Saturday night DC’s Phase 1 will be over-run with a multitude of queer bands. Several local groups--Lost Bois, Angie Head, SolRose—will be opening for the two touring artists Constance Sisk of Virginia, and Eli Conley all the way from California’s Berkeley.
Conley, a classically trained singer, describes his sound as “country-tinged folk with a queer bite.” He compares himself to the likes of Rufus Wainwright, Patty Griffin, Sam Cooke and Dolly Parton “but with radical queer politics.” Sisk, on the other hand is a solo artist who sings along with her cello. “I started experimenting maybe a year ago as a way for me to improve my sense of tuning—a way to make playing scales more fun and musical. Then, I got immersed in building these arrangements of my favorite songs for just voice and cello. I don’t know; it's pretty music. It's heartfelt, and a lot of fun for me.”
Conley and Sisk met in during their freshmen year of high school, when they were both living in Richmond, Virginia. “I had a baby crush on Constance for half a minute, but then she moved away,” says Conley. “I'm grateful that we reconnected post-college when I was back visiting family in Virginia, since we're both political queers who are making and teaching music. It's only recently that I proposed the idea of us playing and touring together.” Sisk adds that last year was the first time they played together for a Girls Rocks! RVA benefit.
This tour is a short one, lasting just five days “Wednesday in Richmond, Thurs in Wilmington, NC, Friday in Staunton, VA, Saturday in DC and Sunday in Baltimore,” says Conley. “I'm working my way up to a nationwide tour, one region at a time.”
In the Bay Area Conley’s played multiple queer venues including the Trans Pride March and the San Francisco Transgender Film Festival. “Getting to play at explicitly transgender events is really fun, because the audience has similar reference points to me -- they get my jokes, I don't have to do a lot of explaining, ” says Conley on being a part of the queer art scene. “People will check out your work even if they're not necessarily big fans of your type of art (in my case, acoustic music), just because you're trans and you're queer. But from what I've seen, if you want to make a living as a musician, you pretty much have to be playing for an audience wider than just trans people, or just LGBTQ people.”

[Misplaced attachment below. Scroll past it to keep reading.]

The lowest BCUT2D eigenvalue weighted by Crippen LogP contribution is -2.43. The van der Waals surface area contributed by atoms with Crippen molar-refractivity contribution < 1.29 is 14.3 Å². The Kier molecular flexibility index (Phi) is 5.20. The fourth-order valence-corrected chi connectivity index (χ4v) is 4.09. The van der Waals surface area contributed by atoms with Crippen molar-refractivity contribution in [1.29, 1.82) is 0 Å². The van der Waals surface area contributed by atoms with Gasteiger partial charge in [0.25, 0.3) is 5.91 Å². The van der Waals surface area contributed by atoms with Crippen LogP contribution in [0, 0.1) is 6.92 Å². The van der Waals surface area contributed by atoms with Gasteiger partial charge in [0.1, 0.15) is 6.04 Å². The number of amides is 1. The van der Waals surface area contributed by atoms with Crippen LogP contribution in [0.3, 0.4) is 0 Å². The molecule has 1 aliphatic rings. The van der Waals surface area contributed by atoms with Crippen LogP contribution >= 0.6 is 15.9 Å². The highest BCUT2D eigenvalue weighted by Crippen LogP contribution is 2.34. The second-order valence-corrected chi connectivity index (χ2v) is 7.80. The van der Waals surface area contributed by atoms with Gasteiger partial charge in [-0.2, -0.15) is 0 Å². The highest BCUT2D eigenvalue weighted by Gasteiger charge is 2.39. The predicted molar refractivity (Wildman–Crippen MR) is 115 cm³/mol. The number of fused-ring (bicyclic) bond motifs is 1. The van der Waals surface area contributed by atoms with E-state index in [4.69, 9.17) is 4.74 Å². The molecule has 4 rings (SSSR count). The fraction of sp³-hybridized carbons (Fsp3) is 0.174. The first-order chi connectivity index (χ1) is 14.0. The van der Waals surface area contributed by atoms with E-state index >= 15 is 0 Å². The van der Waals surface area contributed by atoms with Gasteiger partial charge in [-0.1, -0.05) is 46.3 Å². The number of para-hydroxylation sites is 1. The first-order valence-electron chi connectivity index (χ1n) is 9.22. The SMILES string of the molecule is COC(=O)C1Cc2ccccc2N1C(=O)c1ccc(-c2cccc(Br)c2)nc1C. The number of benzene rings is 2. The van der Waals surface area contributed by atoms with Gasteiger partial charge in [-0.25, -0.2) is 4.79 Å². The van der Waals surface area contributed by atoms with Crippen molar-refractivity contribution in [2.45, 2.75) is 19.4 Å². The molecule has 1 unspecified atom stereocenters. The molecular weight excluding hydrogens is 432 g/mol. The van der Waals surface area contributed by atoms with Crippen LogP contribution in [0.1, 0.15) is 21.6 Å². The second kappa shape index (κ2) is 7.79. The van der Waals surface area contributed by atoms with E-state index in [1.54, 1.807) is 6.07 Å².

When they’re not touring Conley teaches singing classes for queer and trans people, and also holds private lessons. “It’s a pretty great way to make a living,” he says. He also sings in the International Orange Chorale of San Francisco, an award-winning choir that does a lot of experimental, contemporary classical music. On the opposite coast, Sisk teaches guitar lessons, plays weddings and assists other bands with setup. “I am fumbling into songwriting for the first time in my life,” she says. “It's hard for me, and slow-going, but I'm loving this process so far - I have always admired and connected with lyrics and poets, and working with words rather than just notes and harmonies is something I've wanted to do for a long time now. I play in a few bands around town, and have done a lot of collaborating with singer/songwriters as a cellist and harmony vocalist.”
Conley promises that Saturday night will feature “killer queer musicians who are gonna blow you away!” He also promises some new music. “This show is going to be totally amazing,” says Sisk. “I would be there even if I wasn't playing!” The show starts at 8 and tickets at $10. For more information on Eli Conley visit his site at www.eliconley.com